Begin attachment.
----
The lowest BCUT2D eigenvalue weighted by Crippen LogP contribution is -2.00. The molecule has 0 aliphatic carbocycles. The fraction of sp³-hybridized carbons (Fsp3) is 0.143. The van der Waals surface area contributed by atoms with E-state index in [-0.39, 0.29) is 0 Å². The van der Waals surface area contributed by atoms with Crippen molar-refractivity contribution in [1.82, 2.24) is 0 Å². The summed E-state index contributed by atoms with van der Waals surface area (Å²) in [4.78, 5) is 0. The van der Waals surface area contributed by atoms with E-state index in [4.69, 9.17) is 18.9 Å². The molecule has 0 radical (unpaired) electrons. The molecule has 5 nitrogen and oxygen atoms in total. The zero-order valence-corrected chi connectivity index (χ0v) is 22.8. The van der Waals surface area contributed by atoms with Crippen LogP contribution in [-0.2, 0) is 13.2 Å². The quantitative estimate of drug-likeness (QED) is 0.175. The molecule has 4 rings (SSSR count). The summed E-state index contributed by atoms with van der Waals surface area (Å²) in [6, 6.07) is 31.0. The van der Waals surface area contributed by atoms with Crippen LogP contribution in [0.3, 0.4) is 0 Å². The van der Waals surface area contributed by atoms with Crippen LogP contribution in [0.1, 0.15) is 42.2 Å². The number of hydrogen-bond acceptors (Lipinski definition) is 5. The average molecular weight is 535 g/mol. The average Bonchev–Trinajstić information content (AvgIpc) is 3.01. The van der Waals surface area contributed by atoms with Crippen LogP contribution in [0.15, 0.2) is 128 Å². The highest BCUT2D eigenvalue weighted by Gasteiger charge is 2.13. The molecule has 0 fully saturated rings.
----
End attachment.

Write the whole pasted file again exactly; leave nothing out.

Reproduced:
The lowest BCUT2D eigenvalue weighted by Crippen LogP contribution is -2.00. The molecule has 0 aliphatic carbocycles. The fraction of sp³-hybridized carbons (Fsp3) is 0.143. The van der Waals surface area contributed by atoms with E-state index in [-0.39, 0.29) is 0 Å². The van der Waals surface area contributed by atoms with Crippen molar-refractivity contribution in [1.82, 2.24) is 0 Å². The summed E-state index contributed by atoms with van der Waals surface area (Å²) in [4.78, 5) is 0. The van der Waals surface area contributed by atoms with E-state index in [4.69, 9.17) is 18.9 Å². The molecule has 0 radical (unpaired) electrons. The molecule has 5 nitrogen and oxygen atoms in total. The zero-order valence-corrected chi connectivity index (χ0v) is 22.8. The van der Waals surface area contributed by atoms with Crippen LogP contribution in [-0.2, 0) is 13.2 Å². The quantitative estimate of drug-likeness (QED) is 0.175. The molecule has 4 rings (SSSR count). The summed E-state index contributed by atoms with van der Waals surface area (Å²) in [6, 6.07) is 31.0. The van der Waals surface area contributed by atoms with Crippen LogP contribution in [0.3, 0.4) is 0 Å². The van der Waals surface area contributed by atoms with Crippen LogP contribution in [0.1, 0.15) is 42.2 Å². The number of hydrogen-bond acceptors (Lipinski definition) is 5. The average molecular weight is 535 g/mol. The average Bonchev–Trinajstić information content (AvgIpc) is 3.01. The van der Waals surface area contributed by atoms with Crippen LogP contribution in [0.15, 0.2) is 128 Å². The highest BCUT2D eigenvalue weighted by Gasteiger charge is 2.13. The molecule has 0 fully saturated rings.